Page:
Old world charm meets modern innovation in one of Canada’s most eclectic cities.
Walking the cobblestoned streets of Montreal amid stunning Neo-Gothic churches, famed monuments, and narrow alleyways, it’s easy to forget you’re in a modern Canadian city. Set up in 1642 as a model Catholic community by French settlers, the city retains a distinctly Old World European sensibility. Yet when you venture just a few blocks outside of Old Montreal, the original settlement (and most popular travel destination), you’ll find a world of modern wonders. From the glittering skyscrapers and flagship retail stores downtown to the dynamic street art and bustling cafes in the Plateau, the city has a rich, multicultural personality independent from its French colonial origins. Immerse yourself in everything the city has to offer with this three-day itinerary.
Montreal is the second-largest French-speaking city in the world (after Paris), though plenty of its residents speak other languages, too. You don’t need to know French to get by, but it’s helpful to be familiar with a few common words and phrases:
Bonjour = Hello
Bonsoir = Good evening
Au revoir = Goodbye
Je m’appelle… = My name is…
Merci (beaucoup) = Thank you (very much)
S’il vous plaît *= Please
*Je ne parle pas très bien français = I don’t speak French very well
Parlez-vous...? = Do you speak (insert language)?
Où sont les toilettes? = Where is the bathroom?
L’addition, s’il vous plaît = The check, please
The French spoken in Québec derives from the same roots as that in France, yet the two are fundamentally different in everyday exchange. Québécois French has a variety of so-called “Anglicisms,” or terms borrowed directly from English, as well as unique idioms, syntactic structures, and pronunciation. Here is a sampling of common Québécois vocabulary that you won’t hear in France:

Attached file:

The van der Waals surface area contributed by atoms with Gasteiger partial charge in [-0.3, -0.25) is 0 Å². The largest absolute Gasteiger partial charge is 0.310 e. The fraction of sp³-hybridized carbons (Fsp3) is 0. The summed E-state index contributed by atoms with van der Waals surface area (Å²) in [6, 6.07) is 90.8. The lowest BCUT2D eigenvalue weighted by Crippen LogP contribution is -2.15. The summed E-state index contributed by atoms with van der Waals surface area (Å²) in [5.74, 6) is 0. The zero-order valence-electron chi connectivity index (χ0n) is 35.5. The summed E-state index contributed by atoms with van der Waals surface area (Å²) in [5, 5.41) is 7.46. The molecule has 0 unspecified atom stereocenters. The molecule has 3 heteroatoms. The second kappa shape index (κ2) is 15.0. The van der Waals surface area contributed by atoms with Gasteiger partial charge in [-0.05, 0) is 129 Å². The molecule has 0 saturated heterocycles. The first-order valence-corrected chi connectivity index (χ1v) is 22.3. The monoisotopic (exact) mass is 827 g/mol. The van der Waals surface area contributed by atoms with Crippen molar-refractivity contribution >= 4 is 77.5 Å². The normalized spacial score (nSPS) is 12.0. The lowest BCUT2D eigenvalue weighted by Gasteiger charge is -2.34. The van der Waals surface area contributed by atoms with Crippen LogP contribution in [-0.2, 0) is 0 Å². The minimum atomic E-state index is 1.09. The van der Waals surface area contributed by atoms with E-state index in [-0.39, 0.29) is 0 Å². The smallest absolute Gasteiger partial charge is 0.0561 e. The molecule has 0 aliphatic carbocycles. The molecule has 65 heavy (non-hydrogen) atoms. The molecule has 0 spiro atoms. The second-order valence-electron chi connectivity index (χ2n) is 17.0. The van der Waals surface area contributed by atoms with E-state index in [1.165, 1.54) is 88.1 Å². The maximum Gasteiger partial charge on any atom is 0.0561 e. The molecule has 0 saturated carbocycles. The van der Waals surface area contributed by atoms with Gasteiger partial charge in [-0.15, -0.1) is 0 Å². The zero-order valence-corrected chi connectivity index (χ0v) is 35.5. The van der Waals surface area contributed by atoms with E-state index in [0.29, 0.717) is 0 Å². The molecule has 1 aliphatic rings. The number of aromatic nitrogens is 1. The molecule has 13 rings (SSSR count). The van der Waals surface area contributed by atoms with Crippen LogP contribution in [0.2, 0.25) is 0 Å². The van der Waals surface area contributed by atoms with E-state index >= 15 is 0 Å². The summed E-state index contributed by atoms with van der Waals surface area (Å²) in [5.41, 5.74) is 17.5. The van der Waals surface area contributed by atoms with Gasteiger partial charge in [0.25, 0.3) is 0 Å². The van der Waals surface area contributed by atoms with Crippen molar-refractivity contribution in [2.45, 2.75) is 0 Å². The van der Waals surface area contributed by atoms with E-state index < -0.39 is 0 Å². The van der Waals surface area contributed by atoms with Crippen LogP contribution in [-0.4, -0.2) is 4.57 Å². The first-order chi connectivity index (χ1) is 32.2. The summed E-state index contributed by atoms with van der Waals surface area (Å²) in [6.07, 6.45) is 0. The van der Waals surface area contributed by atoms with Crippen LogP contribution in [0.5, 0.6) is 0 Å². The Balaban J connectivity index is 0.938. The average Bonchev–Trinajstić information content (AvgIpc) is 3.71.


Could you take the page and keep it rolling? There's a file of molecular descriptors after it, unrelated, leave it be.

En tout cas = Anyways/In any case/Well
C’est trendy au boutte = It’s fashionable
Un dépanneur = A convenience store
Le coteur = The sidewalk
Un cellulaire = A cellphone
Maganiser = To go shopping
Le déjeuner = Breakfast
Le dîner = Lunch
Le souper = Dinner
Cinq å sept/5 å 7 = Happy hour
The weather varies greatly between summer and winter; the former is hot, sunny, and humid, while the latter is cold, snowy, and wet. The most popular season for travelers to visit is early fall, when the streets are resplendent with bright fall foliage, though there are plenty of outdoor and indoor attractions all year round.
No matter when you visit, some kind of festival will likely be taking place. Public celebrations abound all year long, themed around everything from music and food to street art and film.
Though the downtown core is easily walkable, the locals’ primary mode of transportation is biking, and there are plenty of well-marked bike lanes to safely navigate the city streets. Join in by visiting one of the city’s many bike rental companies.